Stage 2: Joint efforts to achieve individual SDG goals

How can ASEAN ensure combined activities across the region on ending poverty or tackling climate change add up to more than the sum of their parts?

The first thing the countries involved can do is to identify what the SDGs are actually for, where the interlinkages are, and who holds the power, resources, and innovations that can effect the desired change.

Understanding the SDG as a system in detail enables the countries to identify and unlock the opportunities with the greatest potential for effecting powerful change and bringing about significant shifts. Climate change adaptation at farm level through drought management, for example, underpins the whole food system and thus poverty alleviation efforts should be directed at making fundamental improvements there. Understanding the system goals in detail also allows us to make assumptions about how individual organizational efforts are best combined, and ensure that all the work undertaken is truly complementary.

One year on, working towards achieving the SDGs, many countries have identified which goals are most relevant to them, and have set their own targets accordingly. But the vital next step is to work collectively with others to better understand the wider system all are aiming to fix - be it the global food system, or the use of clean energy - and find the best leverage points to produce the desired changes in the behaviour of the system.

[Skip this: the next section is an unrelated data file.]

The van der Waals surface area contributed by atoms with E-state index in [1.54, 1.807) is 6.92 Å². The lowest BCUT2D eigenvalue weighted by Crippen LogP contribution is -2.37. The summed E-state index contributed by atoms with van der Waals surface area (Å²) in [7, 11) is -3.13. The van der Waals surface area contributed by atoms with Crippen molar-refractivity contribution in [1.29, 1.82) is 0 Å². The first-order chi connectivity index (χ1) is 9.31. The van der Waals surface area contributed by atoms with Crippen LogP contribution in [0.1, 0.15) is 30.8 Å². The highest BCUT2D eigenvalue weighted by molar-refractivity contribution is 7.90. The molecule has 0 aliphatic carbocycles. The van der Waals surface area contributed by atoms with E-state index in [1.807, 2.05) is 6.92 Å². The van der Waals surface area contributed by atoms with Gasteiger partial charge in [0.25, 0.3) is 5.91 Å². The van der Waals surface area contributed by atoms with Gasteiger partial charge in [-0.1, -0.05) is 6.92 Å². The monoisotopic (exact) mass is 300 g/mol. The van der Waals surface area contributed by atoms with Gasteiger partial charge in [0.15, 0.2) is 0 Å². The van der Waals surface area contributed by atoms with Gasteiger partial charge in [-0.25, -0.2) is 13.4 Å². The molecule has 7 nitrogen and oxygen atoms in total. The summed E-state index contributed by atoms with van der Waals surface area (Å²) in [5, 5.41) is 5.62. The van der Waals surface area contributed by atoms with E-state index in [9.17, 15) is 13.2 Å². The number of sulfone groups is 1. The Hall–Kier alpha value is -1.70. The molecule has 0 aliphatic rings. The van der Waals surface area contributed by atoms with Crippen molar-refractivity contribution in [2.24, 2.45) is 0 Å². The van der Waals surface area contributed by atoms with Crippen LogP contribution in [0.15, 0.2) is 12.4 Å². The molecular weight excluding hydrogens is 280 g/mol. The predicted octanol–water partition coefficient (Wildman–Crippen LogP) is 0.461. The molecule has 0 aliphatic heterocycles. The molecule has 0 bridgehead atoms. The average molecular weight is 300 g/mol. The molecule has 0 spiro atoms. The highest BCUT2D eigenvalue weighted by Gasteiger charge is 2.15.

It is essential to make visible and learn from the different individual actions underway so they all add up, or at least so they do not conflict with each other. This is hard as it requires real collaboration, which takes time and requires substantial resources and may seem at odds with the need for urgency.

The "Sustain EU-ASEAN" project is a good example of this approach. Designed to sustain and enhance cooperation on sustainable development between Europe and Southeast Asia, it brings together a group of knowledge institutes across the European Union working on climate change (SDG 13) and sustainable consumption and production (SDG 12). Rather than acting individually, they are combining their efforts and work together to minimise duplication. These initiatives then need to be scaled up, perhaps through organisations like ASEAN in partnership with the Economic Research Institute for ASEAN and East Asia (ERIA). It would be extremely useful if they were to map out all the solutions to address SDG 13 ('Take urgent action to combat climate change and its impacts'), in terms of the various contributions by a range of different ministries in a particular country, and discover how they can work together in practice to create a significant impact.

Stage 3: Setting a network of goals

What are the inter-relationships among the SDGs? How can we understand the different drivers and root causes of various goals locally, nationally, and regionally? Which goals work together to deliver significant change in a system, and how do we make the most of those combinations? Where are the tensions between them?